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Poems to SolveJuan Bobo and the PigThe Ancestor TreePaco and the WitchThose Calculating CrowsBilly and EmmaElizabeti's DollWho's In the HallMama ElizabetiA Safe Place Called HomeElizabeti's SchoolIt Rainded All Day That NightYou're Not My Real MotherAfrican American Read-AloudSky DancerscookbookGuess AgainphphDreaming_Up
THe_Forgiveness_Garden Amazing_Places-thumbThe_Cambodian_Dancer-thumbAntsyAnselcvr
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The Complete Poems to Solve
by May Swensen, illustrated by Christy Hale
(Macmillan, 1993)
Buy this book
description
A selection of the author's poetry, largely dealing with nature, which challenges the reader to guess the subject of each poem or a meaning not immediately obvious.
awards • reviews
The Hungry Mind Review, Children's Books of Distinction Award

The National Parenting Center's Seal of Approval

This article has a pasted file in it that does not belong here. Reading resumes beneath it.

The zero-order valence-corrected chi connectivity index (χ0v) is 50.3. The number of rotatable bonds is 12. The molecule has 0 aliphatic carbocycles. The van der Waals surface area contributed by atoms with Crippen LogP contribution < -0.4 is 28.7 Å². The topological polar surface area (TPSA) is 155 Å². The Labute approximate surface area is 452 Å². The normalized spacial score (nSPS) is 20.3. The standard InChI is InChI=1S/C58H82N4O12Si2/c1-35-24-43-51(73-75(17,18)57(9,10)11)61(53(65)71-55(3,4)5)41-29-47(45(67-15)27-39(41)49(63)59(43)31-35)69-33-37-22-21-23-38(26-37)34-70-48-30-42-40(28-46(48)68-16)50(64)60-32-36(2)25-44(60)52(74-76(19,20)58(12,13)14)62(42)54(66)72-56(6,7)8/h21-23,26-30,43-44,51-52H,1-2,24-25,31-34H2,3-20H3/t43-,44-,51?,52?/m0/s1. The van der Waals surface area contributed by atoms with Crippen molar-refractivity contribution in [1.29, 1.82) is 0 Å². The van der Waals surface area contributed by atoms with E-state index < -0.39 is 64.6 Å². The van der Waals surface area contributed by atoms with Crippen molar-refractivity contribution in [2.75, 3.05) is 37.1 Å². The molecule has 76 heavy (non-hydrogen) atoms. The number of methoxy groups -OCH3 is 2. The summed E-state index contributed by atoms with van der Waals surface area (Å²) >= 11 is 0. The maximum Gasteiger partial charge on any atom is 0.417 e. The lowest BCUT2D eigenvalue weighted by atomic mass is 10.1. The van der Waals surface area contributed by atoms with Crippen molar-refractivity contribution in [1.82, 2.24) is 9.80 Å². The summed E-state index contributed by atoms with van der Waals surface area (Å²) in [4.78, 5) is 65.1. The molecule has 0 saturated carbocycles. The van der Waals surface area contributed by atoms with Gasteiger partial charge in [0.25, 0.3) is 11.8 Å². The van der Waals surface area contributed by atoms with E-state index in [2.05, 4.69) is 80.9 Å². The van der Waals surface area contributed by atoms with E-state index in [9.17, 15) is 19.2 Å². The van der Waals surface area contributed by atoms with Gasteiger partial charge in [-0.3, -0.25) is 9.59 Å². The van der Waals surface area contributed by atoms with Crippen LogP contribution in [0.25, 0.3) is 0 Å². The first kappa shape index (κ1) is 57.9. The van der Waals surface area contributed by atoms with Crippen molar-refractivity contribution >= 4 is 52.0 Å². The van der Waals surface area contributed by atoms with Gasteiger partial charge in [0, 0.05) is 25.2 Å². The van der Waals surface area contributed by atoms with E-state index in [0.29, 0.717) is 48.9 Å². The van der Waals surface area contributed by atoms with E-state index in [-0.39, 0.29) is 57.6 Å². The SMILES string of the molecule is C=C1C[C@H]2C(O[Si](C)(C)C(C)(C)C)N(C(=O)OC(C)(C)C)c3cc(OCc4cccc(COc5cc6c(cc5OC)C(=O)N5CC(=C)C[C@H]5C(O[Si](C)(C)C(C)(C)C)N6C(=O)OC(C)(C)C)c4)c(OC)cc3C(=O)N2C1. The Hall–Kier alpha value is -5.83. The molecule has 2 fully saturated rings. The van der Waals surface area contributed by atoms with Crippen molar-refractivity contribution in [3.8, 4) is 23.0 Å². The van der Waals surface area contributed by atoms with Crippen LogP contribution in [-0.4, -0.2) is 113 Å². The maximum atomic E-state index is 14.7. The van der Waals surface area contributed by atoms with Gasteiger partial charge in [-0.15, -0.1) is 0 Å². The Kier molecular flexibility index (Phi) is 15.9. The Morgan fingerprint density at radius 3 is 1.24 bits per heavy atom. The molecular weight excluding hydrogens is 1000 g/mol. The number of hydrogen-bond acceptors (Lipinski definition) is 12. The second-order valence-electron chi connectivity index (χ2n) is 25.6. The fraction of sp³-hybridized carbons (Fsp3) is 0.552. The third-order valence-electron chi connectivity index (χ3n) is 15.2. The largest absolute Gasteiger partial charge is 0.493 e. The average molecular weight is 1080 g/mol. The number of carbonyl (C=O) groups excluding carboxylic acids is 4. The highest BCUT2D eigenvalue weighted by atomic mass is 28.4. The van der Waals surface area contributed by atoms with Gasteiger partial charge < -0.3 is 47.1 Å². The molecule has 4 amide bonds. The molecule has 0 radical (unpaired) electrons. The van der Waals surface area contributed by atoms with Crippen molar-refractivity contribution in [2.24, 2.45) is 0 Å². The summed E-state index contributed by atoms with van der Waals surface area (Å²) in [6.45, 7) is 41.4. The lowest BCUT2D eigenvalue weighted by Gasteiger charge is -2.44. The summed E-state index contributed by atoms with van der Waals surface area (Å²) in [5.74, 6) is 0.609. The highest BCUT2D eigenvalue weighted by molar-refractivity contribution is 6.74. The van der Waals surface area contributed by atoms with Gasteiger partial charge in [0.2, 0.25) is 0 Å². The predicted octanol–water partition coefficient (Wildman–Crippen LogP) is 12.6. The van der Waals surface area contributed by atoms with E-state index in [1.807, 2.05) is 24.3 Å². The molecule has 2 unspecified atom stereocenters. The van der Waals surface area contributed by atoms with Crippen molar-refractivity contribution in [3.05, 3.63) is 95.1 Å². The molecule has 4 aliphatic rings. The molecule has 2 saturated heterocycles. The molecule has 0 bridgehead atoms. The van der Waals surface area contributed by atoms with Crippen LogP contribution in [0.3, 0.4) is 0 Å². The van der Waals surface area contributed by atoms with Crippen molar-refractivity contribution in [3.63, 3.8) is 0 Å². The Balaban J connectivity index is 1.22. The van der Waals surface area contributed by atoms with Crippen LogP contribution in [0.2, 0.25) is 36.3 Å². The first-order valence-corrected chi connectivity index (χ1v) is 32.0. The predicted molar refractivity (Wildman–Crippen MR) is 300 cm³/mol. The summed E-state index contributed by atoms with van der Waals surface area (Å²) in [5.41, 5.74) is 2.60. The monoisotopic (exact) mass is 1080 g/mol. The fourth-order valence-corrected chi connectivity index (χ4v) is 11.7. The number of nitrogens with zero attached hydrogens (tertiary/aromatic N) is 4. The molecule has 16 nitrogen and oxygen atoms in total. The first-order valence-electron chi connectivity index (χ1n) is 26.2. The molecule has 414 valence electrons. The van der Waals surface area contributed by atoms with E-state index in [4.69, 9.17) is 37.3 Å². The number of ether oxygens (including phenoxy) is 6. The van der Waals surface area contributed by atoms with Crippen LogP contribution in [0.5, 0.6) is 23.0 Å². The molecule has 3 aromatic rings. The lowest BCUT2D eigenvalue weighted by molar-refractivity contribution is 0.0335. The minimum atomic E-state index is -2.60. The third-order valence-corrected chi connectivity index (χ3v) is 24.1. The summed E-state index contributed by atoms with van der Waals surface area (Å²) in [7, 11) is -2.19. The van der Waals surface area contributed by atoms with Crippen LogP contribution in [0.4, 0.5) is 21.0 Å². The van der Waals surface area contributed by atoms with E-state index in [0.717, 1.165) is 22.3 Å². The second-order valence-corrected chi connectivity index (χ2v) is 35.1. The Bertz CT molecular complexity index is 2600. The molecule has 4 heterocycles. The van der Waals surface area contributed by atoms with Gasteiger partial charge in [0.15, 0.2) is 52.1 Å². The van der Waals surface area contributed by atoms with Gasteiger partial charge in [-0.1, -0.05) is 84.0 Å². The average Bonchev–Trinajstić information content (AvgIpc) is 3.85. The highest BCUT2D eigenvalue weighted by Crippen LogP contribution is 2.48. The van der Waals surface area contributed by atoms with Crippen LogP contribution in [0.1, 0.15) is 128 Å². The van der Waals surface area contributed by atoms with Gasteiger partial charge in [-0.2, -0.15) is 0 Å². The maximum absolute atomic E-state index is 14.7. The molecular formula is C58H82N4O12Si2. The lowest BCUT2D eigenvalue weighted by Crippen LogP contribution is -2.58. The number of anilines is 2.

From School Library Journal
(Grade 5 Up) "A characteristic of all poetry," writes Swensen
in her introductory essay," . . . is that more is hidden in it
than in prose." That belief is obvious in both the title and in each of the selections found here. With one exception, the
72 poems appeared in the previously published Poems to
Solve
(1969; o.p.) and More Poems to Solve (1970; o.p.,
both Scribners) and provide a major representation of the
work of one of America's leading poets. The sly riddle poems will appeal to children. Many, like "Living Tenderly," can be pleasantly decoded with a little effort. Others are more demanding: "An Extremity" begins: "Roused from napping in my lap,/ this nimble animal or five-legged star/ parts its limbs sprat-wide" (a hand). The sophisticated tone and challenging vocabulary will require readers' full attention; but with sensitive presentation, the magic of the poems will be accessible to a broad audience.
—Lee Bock, Brown County Public Libraries, Green Bay, WI

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     Pen Swenson